“For I received from the Lord what I also handed on to you, that the Lord Jesus on the night when he was betrayed took a loaf of bread, and when he had given thanks, he broke it and said, ‘This is my body that is for you. Do this in remembrance of me.’ In the same way he took the cup also, after supper, saying, ‘This cup is the new covenant in my blood. Do this, as often as you drink it, in remembrance of me.’ 1 Corinthians 11:23-25 NRSV.
“When he was at the table with them, he took bread, blessed and broke it, and gave it to them. Then their eyes were opened, and they recognized him; and he vanished from their sight.” Luke 24;30-31 NRSV.
The communion meal recalls the table fellowship Jesus shared with his disciples, and in particular the Last Supper on the night before his death, as well as his appearances to the disciples during meals following his resurrection. Throughout its history these Biblical events have been central to the Church’s worship life. In the sacrament of Holy Communion, also called the Lord’s Supper or Eucharist, meaning “thanksgiving,” Christians hear, taste, touch and receive the grace of God revealed through Jesus Christ in a unique way.
Holy Communion is a
- joyous act of thanksgiving for all God has done, is doing, and will do for the redeeming of creation;
- a sacred memorial of the crucified and risen Christ, a living and effective sign of Christ’s sacrifice in which Christ is truly and rightly present to those who eat and drink;
- an earnest prayer for the presence of the Holy Spirit to unite those who partake with the Risen Christ and with each other, and to restore creation, making all things new; and
- an intimate experience of fellowship in which the whole church in every time and place is present and divisions are overcome and a hopeful sign of the promised Realm of God marked by justice, love and peace.The United Church of Christ Book of Worship reminds us that “the invitation and the call [to the supper] celebrate not only the memory of a meal that is past, but an actual meal with the risen Christ that is a foretaste of the heavenly banquet at which Christ will preside at the end of history.”The broken bread and poured juice represent – present anew – the crucified and risen Christ. The wheat gathered to bake one loaf and the grapes pressed to make one cup remind participants that they are one body in Christ, while the breaking and pouring announce the costliness of Christ’s sacrifice for the forgiveness of sin.A variety of practices are found in the United Church of Christ, including the sharing of a common loaf or the use of individual wafers or cubes of bread and the sharing of a common cup or of individual cups, either at the Table or in the pews. Intinction (dipping the bread in the juice) is also an acceptable practice. Care should be taken to ensure that the full meaning of the sacrament is communicated by the way the elements are used and served. The ministers preside at the Table, normally assisted by elders or deacons.The Communion Table is open to all Christians who wish to know the presence of Christ and to share in the community of God’s people at First Congregational UCC. Some visitors from churches that believe communion should only be celebrated among Christians who are in full doctrinal agreement might not choose to participate. Their decision is respected. Children are welcomed to the Table at the discretion of their parents.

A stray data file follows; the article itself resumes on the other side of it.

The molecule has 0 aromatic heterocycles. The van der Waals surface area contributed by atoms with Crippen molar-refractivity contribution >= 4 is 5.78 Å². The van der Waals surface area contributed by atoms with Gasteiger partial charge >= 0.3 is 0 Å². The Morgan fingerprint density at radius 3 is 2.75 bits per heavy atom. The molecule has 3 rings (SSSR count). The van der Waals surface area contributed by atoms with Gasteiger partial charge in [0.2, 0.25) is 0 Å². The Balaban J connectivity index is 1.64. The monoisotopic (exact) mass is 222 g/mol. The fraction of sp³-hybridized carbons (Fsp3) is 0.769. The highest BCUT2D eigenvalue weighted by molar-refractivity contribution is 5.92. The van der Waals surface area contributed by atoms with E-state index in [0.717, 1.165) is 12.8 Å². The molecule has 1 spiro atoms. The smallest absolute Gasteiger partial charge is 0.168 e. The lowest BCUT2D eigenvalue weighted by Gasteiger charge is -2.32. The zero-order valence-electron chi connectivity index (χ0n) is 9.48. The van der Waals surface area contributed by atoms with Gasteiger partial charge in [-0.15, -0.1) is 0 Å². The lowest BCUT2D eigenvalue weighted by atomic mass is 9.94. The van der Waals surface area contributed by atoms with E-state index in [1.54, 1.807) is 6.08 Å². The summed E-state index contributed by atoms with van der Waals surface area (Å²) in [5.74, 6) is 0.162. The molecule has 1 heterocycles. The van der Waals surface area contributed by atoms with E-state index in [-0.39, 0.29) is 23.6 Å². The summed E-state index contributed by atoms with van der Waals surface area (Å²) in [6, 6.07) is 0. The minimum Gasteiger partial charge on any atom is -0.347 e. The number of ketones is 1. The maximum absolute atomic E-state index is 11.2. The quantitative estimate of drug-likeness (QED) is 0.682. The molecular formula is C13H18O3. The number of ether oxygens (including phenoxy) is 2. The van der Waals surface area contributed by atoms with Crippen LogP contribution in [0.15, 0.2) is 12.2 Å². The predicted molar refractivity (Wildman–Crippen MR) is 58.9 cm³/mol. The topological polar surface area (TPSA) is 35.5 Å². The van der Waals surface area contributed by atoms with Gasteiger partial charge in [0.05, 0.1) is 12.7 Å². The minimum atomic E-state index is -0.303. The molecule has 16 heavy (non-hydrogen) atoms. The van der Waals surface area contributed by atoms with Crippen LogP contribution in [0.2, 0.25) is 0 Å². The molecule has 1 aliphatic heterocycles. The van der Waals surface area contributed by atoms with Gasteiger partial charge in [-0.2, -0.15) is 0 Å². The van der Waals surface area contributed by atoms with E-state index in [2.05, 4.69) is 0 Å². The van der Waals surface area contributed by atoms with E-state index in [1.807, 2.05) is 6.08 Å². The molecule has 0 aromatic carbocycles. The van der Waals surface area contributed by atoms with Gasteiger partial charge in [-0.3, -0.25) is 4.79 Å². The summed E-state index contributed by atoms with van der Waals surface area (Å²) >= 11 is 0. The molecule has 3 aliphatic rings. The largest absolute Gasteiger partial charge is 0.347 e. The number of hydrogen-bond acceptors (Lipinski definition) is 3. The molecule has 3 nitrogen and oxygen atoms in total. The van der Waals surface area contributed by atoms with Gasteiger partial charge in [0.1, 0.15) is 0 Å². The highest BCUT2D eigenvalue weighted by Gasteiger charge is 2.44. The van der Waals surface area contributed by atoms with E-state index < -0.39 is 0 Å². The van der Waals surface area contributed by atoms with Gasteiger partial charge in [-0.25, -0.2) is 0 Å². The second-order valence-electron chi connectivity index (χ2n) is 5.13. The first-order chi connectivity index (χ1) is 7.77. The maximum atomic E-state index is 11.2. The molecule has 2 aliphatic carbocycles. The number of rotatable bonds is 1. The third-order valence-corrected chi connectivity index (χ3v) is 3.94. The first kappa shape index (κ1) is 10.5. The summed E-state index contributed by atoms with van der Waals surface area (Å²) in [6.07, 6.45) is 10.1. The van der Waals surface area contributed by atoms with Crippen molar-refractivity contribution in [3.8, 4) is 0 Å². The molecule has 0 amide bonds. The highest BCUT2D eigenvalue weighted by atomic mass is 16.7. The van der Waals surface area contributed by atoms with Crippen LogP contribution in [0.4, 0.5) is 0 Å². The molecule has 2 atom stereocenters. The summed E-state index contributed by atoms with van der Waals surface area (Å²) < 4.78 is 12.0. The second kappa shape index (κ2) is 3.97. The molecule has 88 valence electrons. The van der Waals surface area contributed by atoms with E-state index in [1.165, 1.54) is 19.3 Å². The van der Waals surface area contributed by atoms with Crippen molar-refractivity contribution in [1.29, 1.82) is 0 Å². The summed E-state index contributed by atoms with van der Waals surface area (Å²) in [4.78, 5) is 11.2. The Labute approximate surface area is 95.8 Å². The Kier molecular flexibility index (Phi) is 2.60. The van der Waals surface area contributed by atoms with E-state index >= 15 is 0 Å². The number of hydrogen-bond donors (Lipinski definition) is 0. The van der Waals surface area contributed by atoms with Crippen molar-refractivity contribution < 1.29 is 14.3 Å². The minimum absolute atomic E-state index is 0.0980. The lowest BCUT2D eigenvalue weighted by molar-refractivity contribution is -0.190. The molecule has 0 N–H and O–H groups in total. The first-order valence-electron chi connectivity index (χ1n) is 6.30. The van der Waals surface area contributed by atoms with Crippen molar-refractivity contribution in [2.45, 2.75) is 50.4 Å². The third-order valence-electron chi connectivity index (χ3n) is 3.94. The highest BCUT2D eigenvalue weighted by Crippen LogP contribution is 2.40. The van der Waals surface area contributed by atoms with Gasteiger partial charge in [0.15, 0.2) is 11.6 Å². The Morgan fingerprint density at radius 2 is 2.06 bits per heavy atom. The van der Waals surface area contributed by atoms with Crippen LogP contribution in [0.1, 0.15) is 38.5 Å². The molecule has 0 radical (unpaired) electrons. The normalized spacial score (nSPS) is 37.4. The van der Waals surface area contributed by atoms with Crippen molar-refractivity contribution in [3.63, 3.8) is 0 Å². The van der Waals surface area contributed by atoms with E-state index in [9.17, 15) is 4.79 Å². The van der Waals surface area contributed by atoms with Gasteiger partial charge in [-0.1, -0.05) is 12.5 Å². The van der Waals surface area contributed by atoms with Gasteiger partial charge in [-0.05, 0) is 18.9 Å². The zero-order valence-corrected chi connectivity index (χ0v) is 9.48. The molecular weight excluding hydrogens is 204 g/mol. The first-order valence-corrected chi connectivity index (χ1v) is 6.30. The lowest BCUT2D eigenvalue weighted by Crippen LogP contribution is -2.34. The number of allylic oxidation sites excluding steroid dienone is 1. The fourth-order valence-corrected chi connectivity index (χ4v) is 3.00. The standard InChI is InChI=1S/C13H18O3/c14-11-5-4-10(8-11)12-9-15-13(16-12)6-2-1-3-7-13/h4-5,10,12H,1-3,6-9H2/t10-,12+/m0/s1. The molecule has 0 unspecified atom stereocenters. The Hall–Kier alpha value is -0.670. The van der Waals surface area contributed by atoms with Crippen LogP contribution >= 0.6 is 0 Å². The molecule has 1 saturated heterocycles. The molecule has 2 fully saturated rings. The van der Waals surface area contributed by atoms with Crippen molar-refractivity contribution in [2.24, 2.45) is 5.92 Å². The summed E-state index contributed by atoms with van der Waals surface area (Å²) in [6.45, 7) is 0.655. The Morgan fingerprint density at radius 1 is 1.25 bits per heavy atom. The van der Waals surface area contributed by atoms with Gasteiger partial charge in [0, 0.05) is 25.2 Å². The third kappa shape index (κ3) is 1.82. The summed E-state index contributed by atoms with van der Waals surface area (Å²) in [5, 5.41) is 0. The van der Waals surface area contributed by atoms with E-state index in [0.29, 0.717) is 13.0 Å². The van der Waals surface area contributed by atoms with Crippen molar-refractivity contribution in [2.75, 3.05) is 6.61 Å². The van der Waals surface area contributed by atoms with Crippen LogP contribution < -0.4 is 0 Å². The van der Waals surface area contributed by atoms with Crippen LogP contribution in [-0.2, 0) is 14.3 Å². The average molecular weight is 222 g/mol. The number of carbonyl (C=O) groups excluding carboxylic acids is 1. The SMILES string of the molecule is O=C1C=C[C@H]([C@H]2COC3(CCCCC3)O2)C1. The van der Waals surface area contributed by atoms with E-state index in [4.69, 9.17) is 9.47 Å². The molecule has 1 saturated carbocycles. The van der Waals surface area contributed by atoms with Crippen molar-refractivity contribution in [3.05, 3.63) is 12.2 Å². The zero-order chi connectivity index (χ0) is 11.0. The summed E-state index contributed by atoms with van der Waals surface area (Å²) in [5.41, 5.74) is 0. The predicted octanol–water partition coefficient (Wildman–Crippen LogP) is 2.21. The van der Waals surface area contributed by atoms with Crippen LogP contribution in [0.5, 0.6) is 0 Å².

|Ordination is the rite whereby the United Church of Christ through an Association, in cooperation with the person and a Local Church of the United Church of Christ, recognizes and authorizes that member whom God has called to ordained ministry, and sets that person apart by prayer and the laying on of hands. By this rite ordained ministerial standing and status as an Ordained Ministerial Partner is conferred and authorization given to perform the duties and exercise the prerogatives of ordained ministry in the United Church of Christ.Confirmation offers the opportunity to give public assent to the baptismal promises by one baptized as an infant or young child. It is preceded by two years of instruction in the Confirmation Program. First-year Confirmation meets about 12 times and Second-year Confirmation meets about six times on Wednesday evenings between September and April.Marriage is a covenanted commitment that has its foundation in the faithfulness of God’s love. First Congregational United Church of Christ will provide a space for and assistance to members and non-members seeking to unite in Holy Matrimony through Christian worship.Death and Burial in the Christian community is a corporate experience that touches the life of the entire family of faith. A worship service for the deceased recognizes the pain and sorrow of the separation that accompanies death, but also the hope and joy of the promises of God to those who die and are raised in Jesus Christ.